A non-profit group filed two complaints against Apple regarding an alleged tracking code active in iPhones, said CNBC. These were filed by Austrian data privacy activist Max Schrems, the leader of two similar successful complaints against Facebook.
Noyb, the non-profit campaign group, is complaining about Apple’s Identifier for Advertisers (IDFA), which is included in iPhones to better ad targeting for advertisers. The complaints were filed in Germany and Spain.
The group asserts that IDFA violates user data privacy laws. According to Noyb data protection lawyer Stefano Rosetti, “The IDFA is placed into the device without the user’s consent.”
“We find that this constitutes a violation of the so-called ‘cookie law’… which prohibits the installation of tracker of any sort without the user consent,” Rosetti added.
In response to the complaints, Apple said that its use of the IDFA is in accordance with European privacy laws. The company added that the release of the iOS 14 allowed users to have “greater control” over advertisement-related tracking.
Spain’s AEPD, the country’s info watchdog has received the complaint and will investigate the matter, according to Tech Crunch.
An Apple spokesperson said, “The claims made against Apple in this complaint are factually inaccurate and we look forward to making that clear to privacy regulators should they examine the complaint.”
Moreover, the spokesperson clarified that the company does not access the IDFA and information is gathered for any use.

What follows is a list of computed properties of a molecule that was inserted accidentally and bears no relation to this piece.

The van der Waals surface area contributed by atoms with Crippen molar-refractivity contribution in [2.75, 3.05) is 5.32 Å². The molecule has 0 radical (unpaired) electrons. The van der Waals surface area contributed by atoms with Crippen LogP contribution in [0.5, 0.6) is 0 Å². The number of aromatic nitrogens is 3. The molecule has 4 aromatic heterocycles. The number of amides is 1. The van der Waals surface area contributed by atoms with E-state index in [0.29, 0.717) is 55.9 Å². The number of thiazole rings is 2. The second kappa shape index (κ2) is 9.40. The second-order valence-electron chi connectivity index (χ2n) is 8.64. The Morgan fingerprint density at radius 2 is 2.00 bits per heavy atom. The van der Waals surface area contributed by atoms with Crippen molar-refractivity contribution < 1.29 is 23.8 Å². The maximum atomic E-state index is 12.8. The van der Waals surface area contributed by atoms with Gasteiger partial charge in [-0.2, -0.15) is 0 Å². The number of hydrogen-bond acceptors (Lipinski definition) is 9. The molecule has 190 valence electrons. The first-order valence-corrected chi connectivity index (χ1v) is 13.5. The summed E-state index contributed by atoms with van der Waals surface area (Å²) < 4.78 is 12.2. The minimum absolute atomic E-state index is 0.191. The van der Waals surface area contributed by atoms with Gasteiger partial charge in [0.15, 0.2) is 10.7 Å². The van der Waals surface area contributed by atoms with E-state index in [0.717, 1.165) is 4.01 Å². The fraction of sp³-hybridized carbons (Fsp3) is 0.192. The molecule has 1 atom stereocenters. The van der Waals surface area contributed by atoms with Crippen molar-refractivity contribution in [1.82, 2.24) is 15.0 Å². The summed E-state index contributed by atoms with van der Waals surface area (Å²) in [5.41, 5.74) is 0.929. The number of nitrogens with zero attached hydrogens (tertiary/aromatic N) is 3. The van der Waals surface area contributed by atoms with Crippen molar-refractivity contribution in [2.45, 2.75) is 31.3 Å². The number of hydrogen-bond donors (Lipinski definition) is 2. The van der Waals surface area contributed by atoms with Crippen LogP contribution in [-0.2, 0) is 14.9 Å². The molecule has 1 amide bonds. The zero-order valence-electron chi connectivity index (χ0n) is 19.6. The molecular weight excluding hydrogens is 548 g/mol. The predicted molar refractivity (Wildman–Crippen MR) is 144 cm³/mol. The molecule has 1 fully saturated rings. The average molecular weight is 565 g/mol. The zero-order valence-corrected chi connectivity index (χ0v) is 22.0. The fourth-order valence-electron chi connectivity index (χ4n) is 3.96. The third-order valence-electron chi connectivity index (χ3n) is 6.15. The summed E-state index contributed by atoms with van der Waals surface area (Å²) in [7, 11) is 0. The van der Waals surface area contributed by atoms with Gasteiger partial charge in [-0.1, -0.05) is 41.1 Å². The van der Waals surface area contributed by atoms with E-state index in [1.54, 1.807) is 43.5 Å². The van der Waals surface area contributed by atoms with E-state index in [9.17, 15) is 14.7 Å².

Tech Crunch also received a comment from the firm, stating that “the claims made against Apple in this complaint are factually inaccurate.”
In the past, the tech giant has taken steps to allow users to opt-out of personalized advertising through phone settings. It was also planning to “require app developers on its iOS mobile operating system to ask users if they want to opt-in to such tracking,” as per CNBC.
This plan did not push through this day and was moved to early 2021 as this measure could impact Facebook and mobile advertisers.
Meanwhile, Noyb argues that the issue is not whether or not the company accesses the tracker. Instead, the point of the complaint is the existence of the tracker.
The campaign group also explained that the complaints are not based on the General Data Protection Regulation (GDPR), which Apple claims to comply with. This law lets authorities fine companies significantly.
Because of this, German and Spanish info protection agencies can directly impose fines on Apple without the need to coordinate with other EU authorities.